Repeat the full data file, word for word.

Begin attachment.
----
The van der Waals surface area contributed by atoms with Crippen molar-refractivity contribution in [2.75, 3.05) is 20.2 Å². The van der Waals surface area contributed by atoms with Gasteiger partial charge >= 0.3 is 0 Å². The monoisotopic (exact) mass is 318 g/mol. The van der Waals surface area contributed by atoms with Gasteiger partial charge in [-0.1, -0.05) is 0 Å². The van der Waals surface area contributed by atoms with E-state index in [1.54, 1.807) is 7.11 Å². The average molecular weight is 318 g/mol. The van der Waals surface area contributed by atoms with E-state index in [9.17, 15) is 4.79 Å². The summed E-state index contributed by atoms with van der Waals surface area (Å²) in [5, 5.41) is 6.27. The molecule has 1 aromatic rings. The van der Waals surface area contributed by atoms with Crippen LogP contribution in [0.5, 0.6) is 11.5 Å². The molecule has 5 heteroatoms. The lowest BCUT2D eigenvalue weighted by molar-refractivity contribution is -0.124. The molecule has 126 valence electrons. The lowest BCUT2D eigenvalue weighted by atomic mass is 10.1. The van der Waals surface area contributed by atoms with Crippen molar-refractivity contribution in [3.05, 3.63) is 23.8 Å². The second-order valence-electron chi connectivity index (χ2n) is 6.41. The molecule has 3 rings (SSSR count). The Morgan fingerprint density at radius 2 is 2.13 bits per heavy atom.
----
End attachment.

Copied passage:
The van der Waals surface area contributed by atoms with Crippen molar-refractivity contribution in [2.75, 3.05) is 20.2 Å². The van der Waals surface area contributed by atoms with Gasteiger partial charge >= 0.3 is 0 Å². The monoisotopic (exact) mass is 318 g/mol. The van der Waals surface area contributed by atoms with Gasteiger partial charge in [-0.1, -0.05) is 0 Å². The van der Waals surface area contributed by atoms with E-state index in [1.54, 1.807) is 7.11 Å². The average molecular weight is 318 g/mol. The van der Waals surface area contributed by atoms with E-state index in [9.17, 15) is 4.79 Å². The summed E-state index contributed by atoms with van der Waals surface area (Å²) in [5, 5.41) is 6.27. The molecule has 1 aromatic rings. The van der Waals surface area contributed by atoms with Crippen LogP contribution in [0.5, 0.6) is 11.5 Å². The molecule has 5 heteroatoms. The lowest BCUT2D eigenvalue weighted by molar-refractivity contribution is -0.124. The molecule has 126 valence electrons. The lowest BCUT2D eigenvalue weighted by atomic mass is 10.1. The van der Waals surface area contributed by atoms with Crippen molar-refractivity contribution in [3.05, 3.63) is 23.8 Å². The second-order valence-electron chi connectivity index (χ2n) is 6.41. The molecule has 3 rings (SSSR count). The Morgan fingerprint density at radius 2 is 2.13 bits per heavy atom.